Friday, November 09, 2007

Feed My Frankenstein--pepper

Any Alice Cooper fans in the house? :)

Well, it's been a busy week for me, as per usual. I had a paper due today, and a meeting, and my husband was laid off earlier this week, and a million other things. So that's why this blog is a bit late. I'm studying Frankenstein this week, and I've been mulling Karen Scott's question about whether an author ever truly owns her characters, and I have some thoughts on the issue.

The Romantic poets (the most famous of which are Blake Coleridge, Wordsworth, Byron, Shelley , and Keats) were deeply concerned about readership. They were also highly anxious about what happened to a poem after they published it. That anxiety is reflected in several different essays, poems, and most obviously, Frankenstein. After all, what's that novel about except the anxiety of creation?

Once you turn a piece of work loose in the world, that's it. It's gone. You can't take it back. You can't hide it. And you cannot control what it does. Like Frankenstein's Creature, it's beautiful, and it's hideous, and it's eloquent, and it's murderous, and ultimately, it's your alter-ego. People often describe the creative process as something akin to childbirth--everybody knows you shouldn't think of your books as "your babies" but most authors secretly do.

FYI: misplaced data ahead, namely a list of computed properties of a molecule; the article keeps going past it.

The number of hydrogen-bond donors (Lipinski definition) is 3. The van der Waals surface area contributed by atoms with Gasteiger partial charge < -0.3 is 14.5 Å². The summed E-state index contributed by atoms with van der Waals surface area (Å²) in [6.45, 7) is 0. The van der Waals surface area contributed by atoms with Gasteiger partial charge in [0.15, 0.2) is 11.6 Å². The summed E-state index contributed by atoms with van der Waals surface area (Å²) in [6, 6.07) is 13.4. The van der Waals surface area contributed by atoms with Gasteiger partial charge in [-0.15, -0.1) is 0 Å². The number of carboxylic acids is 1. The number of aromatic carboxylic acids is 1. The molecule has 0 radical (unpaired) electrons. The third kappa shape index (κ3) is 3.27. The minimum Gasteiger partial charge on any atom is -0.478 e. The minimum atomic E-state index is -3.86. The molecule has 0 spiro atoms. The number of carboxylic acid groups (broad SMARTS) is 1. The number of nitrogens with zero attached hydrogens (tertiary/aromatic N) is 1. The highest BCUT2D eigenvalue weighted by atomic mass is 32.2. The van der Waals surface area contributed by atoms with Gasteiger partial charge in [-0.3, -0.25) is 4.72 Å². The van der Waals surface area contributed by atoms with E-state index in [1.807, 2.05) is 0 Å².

It's a bit frightening, if you think about it. Or very frightening, I suppose.
I don't really have opinion on if this is good or bad. I think it just is. And it raises many questions. How responsible are you for your work? For how people respond to your work?

2 comments:

Angelia Sparrow said...

I am responsible for making my work readable and entertaining. After it is loosed on the world, the only responsibility I have is to not sell copies to minors.

I categorically refuse any responsibility for reader reactions, beyond "this was a badly-written, hideously dull piece of prose." If someone reads one of my stories and opts to emulate a character in a negative way (murder, cannibalism, sex with the Devil), I cannot control that.

"Books cannot make one bad or good. They can only make one better or worse." (I've lost the attribution for this quote, sorry)

cheryl anne gardner said...

I just recently posted on my own blog about artistic integrity, and that sort of ties in with this. We are responsible to create art. Put your disclaimer on it an let it go.

Beyond that, the reader is responsible for the purchase of such art and also their own interpretation of it, good or bad.

Art, no matter whether it is written, painted, or expressed in music is nothing more than metaphor and allegory, artistic representations of the human condition and life itself. If the reader doesn't understand what those words mean, maybe they shouldn't read, look at art, or listen to music.

There is always reality TV.